Prostate cancer awareness month

It’s that time of year again – time to get our children and grandchildren ready for school with annual health check-ups and vaccinations. But when it comes to our own adult health, many of us would rather stay on a permanent summer vacation. As a nine-year survivor of prostate cancer, I’m here to tell you that when it comes to the health of your prostate, avoiding your annual health check-ups can be life threatening.

In fact, it’s that annual physical that saved my life. I had no symptoms and was enjoying activities like golf with no problem. Through the prostate screening and blood tests that are a part of my regular physicals, I was fortunate enough to catch the cancer in its early stages, before it had spread to my lymph nodes or other vital organs.

September is Prostate Cancer Awareness month and, according to the National Cancer Institute, prostate cancer is the second most common type of cancer among men in this country. Only skin cancer is more common. Out of every three men who are diagnosed with cancer each year, one is diagnosed with prostate cancer.

Prostate health is particularly important for African American men. Death rates for this cancer are nearly two-and-a-half times higher in African-American men than white men, according to the National Institutes of Health, making this disease the most common cancer and the second leading cause of cancer death in African American men.

Yet, in a recent University of Chicago study, 55 percent of African-American men gauged their risk of prostate cancer to be zero percent, but a full 70 percent turned out to have prostate cancer. This may partially explain why the American Cancer Society says men in our community are more likely to be diagnosed later, with more advanced cancer, which is harder to treat and is often more lethal. It is so important to get tested regularly – through regular visits to your doctor. These screening tests can find cancer early, when it’s most treatable.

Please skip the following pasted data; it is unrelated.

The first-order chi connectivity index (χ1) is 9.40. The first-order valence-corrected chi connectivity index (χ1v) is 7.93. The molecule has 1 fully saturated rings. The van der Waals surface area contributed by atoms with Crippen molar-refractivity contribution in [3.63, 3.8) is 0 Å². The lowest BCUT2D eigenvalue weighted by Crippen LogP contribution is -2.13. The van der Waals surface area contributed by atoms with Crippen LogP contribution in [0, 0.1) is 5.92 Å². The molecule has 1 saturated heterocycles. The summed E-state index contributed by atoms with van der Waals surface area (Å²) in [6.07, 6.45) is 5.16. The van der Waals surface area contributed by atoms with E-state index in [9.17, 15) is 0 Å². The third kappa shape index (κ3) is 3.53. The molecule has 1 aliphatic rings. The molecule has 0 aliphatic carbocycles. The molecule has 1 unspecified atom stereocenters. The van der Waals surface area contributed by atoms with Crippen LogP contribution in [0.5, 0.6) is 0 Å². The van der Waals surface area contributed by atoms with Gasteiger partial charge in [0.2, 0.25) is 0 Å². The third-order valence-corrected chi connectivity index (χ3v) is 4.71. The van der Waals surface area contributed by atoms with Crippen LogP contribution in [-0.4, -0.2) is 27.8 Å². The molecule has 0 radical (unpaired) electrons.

Because approximately 90 percent of all prostate cancers are detected in the early stages, the cure rate is very high – nearly 100 percent of men diagnosed at this stage will be disease-free after five years, according to the Prostate Cancer Foundation. Still, you have to work to maintain your health by eating right and exercising. According to the NIH, more than half of African-American adults are overweight or obese. And, a new study from the medical journal BJU International found that obese men have an increased risk of prostate cancer recurrence and death after they have completed radiation therapy.

More than ever before, medicines offer hope to those battling prostate cancer. A new PhRMA report shows that today there are 50 medicines in development to treat prostate cancer. Several vaccines that attempt to get the body’s own immune system to fight the cancer are currently being studied. One potential vaccine in clinical trials has tripled the survival rate of men with advanced prostate cancer.

The Prostate Cancer Foundation reports that one new case of prostate cancer occurs every 2.5 minutes; a man dies from it every 19 minutes. Help ensure you don’t become a statistic by knowing the status of your prostate health. Consider it your assignment for a healthy school year.

Larry Lucas is the vice president for Pharmaceutical Research and Manufacturers of America (PhRMA).

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